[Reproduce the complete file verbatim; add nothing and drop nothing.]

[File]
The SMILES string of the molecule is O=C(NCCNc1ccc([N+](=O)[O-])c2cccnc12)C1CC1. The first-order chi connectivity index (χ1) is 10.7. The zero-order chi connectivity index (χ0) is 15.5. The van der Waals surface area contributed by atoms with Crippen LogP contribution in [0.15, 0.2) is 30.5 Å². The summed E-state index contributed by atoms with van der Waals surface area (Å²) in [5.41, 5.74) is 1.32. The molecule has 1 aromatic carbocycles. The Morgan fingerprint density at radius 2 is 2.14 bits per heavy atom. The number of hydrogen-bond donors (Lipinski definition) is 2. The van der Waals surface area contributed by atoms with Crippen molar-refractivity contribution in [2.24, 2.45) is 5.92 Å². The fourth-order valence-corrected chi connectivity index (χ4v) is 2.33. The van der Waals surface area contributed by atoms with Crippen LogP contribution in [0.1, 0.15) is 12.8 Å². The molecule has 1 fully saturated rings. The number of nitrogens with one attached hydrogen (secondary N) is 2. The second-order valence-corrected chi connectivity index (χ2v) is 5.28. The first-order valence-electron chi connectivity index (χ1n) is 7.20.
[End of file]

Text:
The SMILES string of the molecule is O=C(NCCNc1ccc([N+](=O)[O-])c2cccnc12)C1CC1. The first-order chi connectivity index (χ1) is 10.7. The zero-order chi connectivity index (χ0) is 15.5. The van der Waals surface area contributed by atoms with Crippen LogP contribution in [0.15, 0.2) is 30.5 Å². The summed E-state index contributed by atoms with van der Waals surface area (Å²) in [5.41, 5.74) is 1.32. The molecule has 1 aromatic carbocycles. The Morgan fingerprint density at radius 2 is 2.14 bits per heavy atom. The number of hydrogen-bond donors (Lipinski definition) is 2. The van der Waals surface area contributed by atoms with Crippen molar-refractivity contribution in [2.24, 2.45) is 5.92 Å². The fourth-order valence-corrected chi connectivity index (χ4v) is 2.33. The van der Waals surface area contributed by atoms with Crippen LogP contribution in [0.1, 0.15) is 12.8 Å². The molecule has 1 fully saturated rings. The number of nitrogens with one attached hydrogen (secondary N) is 2. The second-order valence-corrected chi connectivity index (χ2v) is 5.28. The first-order valence-electron chi connectivity index (χ1n) is 7.20.